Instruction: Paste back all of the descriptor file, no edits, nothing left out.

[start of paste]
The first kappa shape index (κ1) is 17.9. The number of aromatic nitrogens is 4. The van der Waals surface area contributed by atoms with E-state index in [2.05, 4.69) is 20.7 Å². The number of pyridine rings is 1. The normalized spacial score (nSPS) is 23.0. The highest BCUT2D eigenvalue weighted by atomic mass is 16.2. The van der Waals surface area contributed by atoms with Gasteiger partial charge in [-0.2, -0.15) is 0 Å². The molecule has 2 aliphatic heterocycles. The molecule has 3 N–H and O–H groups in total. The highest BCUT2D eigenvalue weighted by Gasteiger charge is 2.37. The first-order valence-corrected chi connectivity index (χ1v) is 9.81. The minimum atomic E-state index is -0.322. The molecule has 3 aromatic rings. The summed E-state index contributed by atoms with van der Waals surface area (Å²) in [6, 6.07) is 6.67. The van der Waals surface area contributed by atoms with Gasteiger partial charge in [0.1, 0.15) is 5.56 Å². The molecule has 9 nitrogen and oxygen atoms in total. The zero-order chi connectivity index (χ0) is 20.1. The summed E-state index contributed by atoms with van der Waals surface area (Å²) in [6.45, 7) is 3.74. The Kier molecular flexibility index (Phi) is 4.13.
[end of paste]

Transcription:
The first kappa shape index (κ1) is 17.9. The number of aromatic nitrogens is 4. The van der Waals surface area contributed by atoms with E-state index in [2.05, 4.69) is 20.7 Å². The number of pyridine rings is 1. The normalized spacial score (nSPS) is 23.0. The highest BCUT2D eigenvalue weighted by atomic mass is 16.2. The van der Waals surface area contributed by atoms with Gasteiger partial charge in [-0.2, -0.15) is 0 Å². The molecule has 2 aliphatic heterocycles. The molecule has 3 N–H and O–H groups in total. The highest BCUT2D eigenvalue weighted by Gasteiger charge is 2.37. The first-order valence-corrected chi connectivity index (χ1v) is 9.81. The minimum atomic E-state index is -0.322. The molecule has 3 aromatic rings. The summed E-state index contributed by atoms with van der Waals surface area (Å²) in [6, 6.07) is 6.67. The van der Waals surface area contributed by atoms with Gasteiger partial charge in [0.1, 0.15) is 5.56 Å². The molecule has 9 nitrogen and oxygen atoms in total. The zero-order chi connectivity index (χ0) is 20.1. The summed E-state index contributed by atoms with van der Waals surface area (Å²) in [6.45, 7) is 3.74. The Kier molecular flexibility index (Phi) is 4.13.